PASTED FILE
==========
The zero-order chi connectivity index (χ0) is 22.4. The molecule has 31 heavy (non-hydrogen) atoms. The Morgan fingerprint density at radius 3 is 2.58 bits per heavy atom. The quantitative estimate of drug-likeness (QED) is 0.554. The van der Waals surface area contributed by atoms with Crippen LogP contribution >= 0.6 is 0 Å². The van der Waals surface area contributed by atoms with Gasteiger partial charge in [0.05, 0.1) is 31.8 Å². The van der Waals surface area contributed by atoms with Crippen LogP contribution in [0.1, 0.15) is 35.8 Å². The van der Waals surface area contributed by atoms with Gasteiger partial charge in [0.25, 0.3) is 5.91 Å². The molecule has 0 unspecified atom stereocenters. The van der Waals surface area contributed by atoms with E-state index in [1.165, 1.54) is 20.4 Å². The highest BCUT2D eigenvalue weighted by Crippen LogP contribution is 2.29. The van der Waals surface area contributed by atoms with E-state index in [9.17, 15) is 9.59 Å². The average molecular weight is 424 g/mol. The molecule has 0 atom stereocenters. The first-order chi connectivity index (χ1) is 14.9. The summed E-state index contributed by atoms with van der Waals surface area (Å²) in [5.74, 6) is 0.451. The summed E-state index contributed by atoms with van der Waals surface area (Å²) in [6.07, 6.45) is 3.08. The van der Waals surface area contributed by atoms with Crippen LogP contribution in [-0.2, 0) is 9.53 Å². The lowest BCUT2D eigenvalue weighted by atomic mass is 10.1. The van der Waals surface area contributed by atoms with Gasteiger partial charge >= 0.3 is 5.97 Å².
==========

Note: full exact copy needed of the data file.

The zero-order chi connectivity index (χ0) is 22.4. The molecule has 31 heavy (non-hydrogen) atoms. The Morgan fingerprint density at radius 3 is 2.58 bits per heavy atom. The quantitative estimate of drug-likeness (QED) is 0.554. The van der Waals surface area contributed by atoms with Crippen LogP contribution >= 0.6 is 0 Å². The van der Waals surface area contributed by atoms with Gasteiger partial charge in [0.05, 0.1) is 31.8 Å². The van der Waals surface area contributed by atoms with Crippen LogP contribution in [0.1, 0.15) is 35.8 Å². The van der Waals surface area contributed by atoms with Gasteiger partial charge in [0.25, 0.3) is 5.91 Å². The molecule has 0 unspecified atom stereocenters. The van der Waals surface area contributed by atoms with E-state index in [1.165, 1.54) is 20.4 Å². The highest BCUT2D eigenvalue weighted by Crippen LogP contribution is 2.29. The van der Waals surface area contributed by atoms with E-state index in [9.17, 15) is 9.59 Å². The average molecular weight is 424 g/mol. The molecule has 0 atom stereocenters. The first-order chi connectivity index (χ1) is 14.9. The summed E-state index contributed by atoms with van der Waals surface area (Å²) in [5.74, 6) is 0.451. The summed E-state index contributed by atoms with van der Waals surface area (Å²) in [6.07, 6.45) is 3.08. The van der Waals surface area contributed by atoms with Crippen LogP contribution in [-0.2, 0) is 9.53 Å². The lowest BCUT2D eigenvalue weighted by atomic mass is 10.1. The van der Waals surface area contributed by atoms with Gasteiger partial charge >= 0.3 is 5.97 Å².